Locked in by virus, Iraq hit with new pandemic: domestic abuse
"More morphine!" Malak's mother cried, her 20-year-old daughter hospitalised after a marital dispute left her severely burned – the latest victim of domestic violence exacerbated by confinement in Iraq.
The nationwide lockdown since mid-March is meant to keep coronavirus cases down in the country, but it has led to a spike in another sad statistic: domestic violence.
The head of Iraq's community police, Brigadier General Ghalib Atiyah, told journalists that its log of domestic violence cases has increased by an average of 30 percent since the curfew came into force – with some areas seeing as high as a 50-percent spike.
In a single week, the United Nations in Iraq (UNAMI) reported: "The rape of a woman with special needs, spousal abuse, immolation and self-immolation as well as self-inflicted injuries due to spousal abuse, sexual harassment of minors, and suicide due to domestic abuse among other crimes."
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Iran bearing the brunt: with a high number of deaths and cases, Iran has been a regional epicentre of the outbreak. Several top officials have been infected and there are concerns the number of cases are higher than reported. The government has cancelled Friday prayers but health workers have complained they are under-equipped. Iran has asked the International Monetary Fund for emergency funding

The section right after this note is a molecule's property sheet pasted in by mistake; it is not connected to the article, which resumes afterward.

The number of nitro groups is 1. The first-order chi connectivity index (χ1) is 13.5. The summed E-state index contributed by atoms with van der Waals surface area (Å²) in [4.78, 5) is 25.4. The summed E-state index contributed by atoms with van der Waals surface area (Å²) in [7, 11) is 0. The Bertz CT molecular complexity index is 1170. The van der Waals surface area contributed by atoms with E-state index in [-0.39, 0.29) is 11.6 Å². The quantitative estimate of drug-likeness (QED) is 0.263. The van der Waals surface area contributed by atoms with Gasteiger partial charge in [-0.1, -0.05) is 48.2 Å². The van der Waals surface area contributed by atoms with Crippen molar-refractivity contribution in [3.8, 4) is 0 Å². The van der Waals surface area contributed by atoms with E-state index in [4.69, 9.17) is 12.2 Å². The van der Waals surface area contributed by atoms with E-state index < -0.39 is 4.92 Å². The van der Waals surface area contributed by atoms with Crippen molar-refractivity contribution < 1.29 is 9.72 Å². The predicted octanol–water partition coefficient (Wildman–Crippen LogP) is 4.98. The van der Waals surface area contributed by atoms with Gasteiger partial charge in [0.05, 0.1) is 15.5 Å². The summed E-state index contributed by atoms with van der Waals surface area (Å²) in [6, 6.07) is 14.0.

Strict measures in Saudi Arabia: Saudi authorities banned international religious pilgrims early on, leaving the Grand Mosque's Kaaba in Mecca virtually empty. Other measures have involved sanitizing streets and mosques, closing schools and universities, an extensive travel ban and fines of up to 500,000 riyals (€120,000/$133,000) for people hiding health details. It has also locked down the Shia-minority area of Qatif
Egypt restricts travel: in Cairo, hundreds of Egyptians tried to get certificates showing they have a clean bill of health after Saudi Arabia announced new travel regulations. Although Egypt has only detected a low number of cases, more than 100 tourists returning from the country tested positive for the virus. Officials have limited sermons to 15 minutes and cancelled large public gatherings
Israel and West Bank cut off from the world: gatherings of less than 100 are still allowed, leaving visits to the Wailing Wall open. But Israeli authorities have virtually halted air traffic in and out of its territory and tourists are required to self-quarantine. The city of Bethlehem has declared a state of emergency, emptying streets usually teeming ahead of Easter. Israeli researchers have said they are close to finding a COVID-19 cure